There has been more outspoken criticism of Hong Kong government policy from business and finance circles in the past two months than in two years of political and social turmoil.
A slow Covid-19 vaccine rollout combined with the failure to outline an exit plan from the pandemic has finally lit a fire under the territory’s bankers.
Hong Kong’s financial services sector has enjoyed a gilded status, contributing more than a fifth of the territory’s total gross domestic product each year. About 70 of the world’s 100 largest banks have operations in the Chinese city, and they have so far been mostly shielded from the consequences of Beijing’s tightening grip over Hong Kong.
Now the bankers are revolting. It is just over 100 days since Hong Kong started rolling out vaccines and only about 17 per cent of adults — and less than 5 per cent of people over 70 — have come forward for the jabs. That is half as many as in London and Singapore.
The disappointing vaccination programme, hampered in part by widespread mistrust in the government, has crushed hopes of international travel for people in Hong Kong, possibly until next year. Borders remain closed to foreign visitors and a punishing two- or three-week hotel quarantine for returning residents has created a de facto lockdown that is now entering its second year.
Although the government is scrambling to improve vaccine rates, it has yet to connect its plan for this to a strategy to reopen borders. This has led to fears that the city will be left behind when Europe and the US reopen this summer, at a pivotal time for its reputation as a global financial centre.
“We are effectively signalling that we are closed for business,” one Wall Street banker in Hong Kong said this week. “Hong Kong’s position as an important financial centre is in question.”
Frederik Gollob, chair of the territory’s European Chamber of Commerce, said the quarantine rules meant “Hong Kong could lose its competitive edge to attract top talent”, and that people were already leaving “for good”.
Even HSBC, which has been burnt before by airing an opinion on Hong Kong policy, has urged the government that “safeguarding public health and allowing business travel to gradually get back to normal can coexist”.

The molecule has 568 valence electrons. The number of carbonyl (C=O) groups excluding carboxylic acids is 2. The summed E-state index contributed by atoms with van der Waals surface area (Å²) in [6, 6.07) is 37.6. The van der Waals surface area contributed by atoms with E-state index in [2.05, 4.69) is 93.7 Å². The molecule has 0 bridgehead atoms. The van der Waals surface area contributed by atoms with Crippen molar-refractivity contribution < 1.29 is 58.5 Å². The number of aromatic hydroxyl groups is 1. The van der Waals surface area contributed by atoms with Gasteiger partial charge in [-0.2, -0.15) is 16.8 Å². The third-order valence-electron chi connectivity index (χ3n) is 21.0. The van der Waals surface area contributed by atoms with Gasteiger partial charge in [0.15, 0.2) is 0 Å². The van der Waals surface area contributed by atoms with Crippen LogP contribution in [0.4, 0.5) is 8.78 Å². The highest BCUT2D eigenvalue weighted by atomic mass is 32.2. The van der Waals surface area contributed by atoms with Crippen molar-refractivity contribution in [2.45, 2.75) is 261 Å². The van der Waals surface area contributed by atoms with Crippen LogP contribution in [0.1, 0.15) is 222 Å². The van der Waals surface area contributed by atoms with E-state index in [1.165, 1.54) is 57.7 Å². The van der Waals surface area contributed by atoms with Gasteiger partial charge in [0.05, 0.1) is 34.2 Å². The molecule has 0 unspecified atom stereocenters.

By cocooning itself from the pandemic, Hong Kong has stumbled into a compelling experiment: how long can an international financial centre survive without foreign travel? How long will its large expat community put up with not being able to go abroad? How long can airlines and hotels cope without business travel or tourism? The government has yet to set out a timeline that would let these businesses and individuals plan ahead.
Hong Kong chief executive Carrie Lam has said she will not “sacrifice the safety of the people of Hong Kong just to rush reopening borders”. But like other places that successfully suppressed the virus (Hong Kong has had just 210 deaths in a population of 7.5m), the territory is now at risk of becoming trapped in a purgatory of small outbreaks and extreme restrictions. A proposed travel corridor with Singapore has been delayed twice due to rising cases.
Managers at Hong Kong’s biggest international banks were briefly excited last week when the government announced that up to four executives at a company could fly in each month without having to quarantine. The small print has since damped sentiment. It revealed that they would have to return to quarantine at the end of each day of meetings. “It’s like day release for prisoners,” said David Webb, a high-profile activist investor.
For now, Hong Kong has revived its inoculation campaign with zeal. Local newspapers have been plastered with adverts. Businesses have been encouraged to do their part. Bookings for vaccines are climbing.
Yet businesses are still confused about Hong Kong’s goal. Is it to reopen to the world before rival Asian business hubs such as Singapore, or to open the boundary with mainland China? If the latter, Hong Kong would be at the behest of Beijing for its timeline for reopening to international travel. That would likely mean a much longer delay than if the decision on travel had been made for Hong Kong alone.
Hong Kong has so far only approved quarantine-free travel for government officials and executives of big mainland Chinese companies such as Tencent and Alibaba. To some in the international finance community, it is a signal that Hong Kong has accepted its fate as a global financial centre for China that is at risk of becoming too reliant on Chinese capital.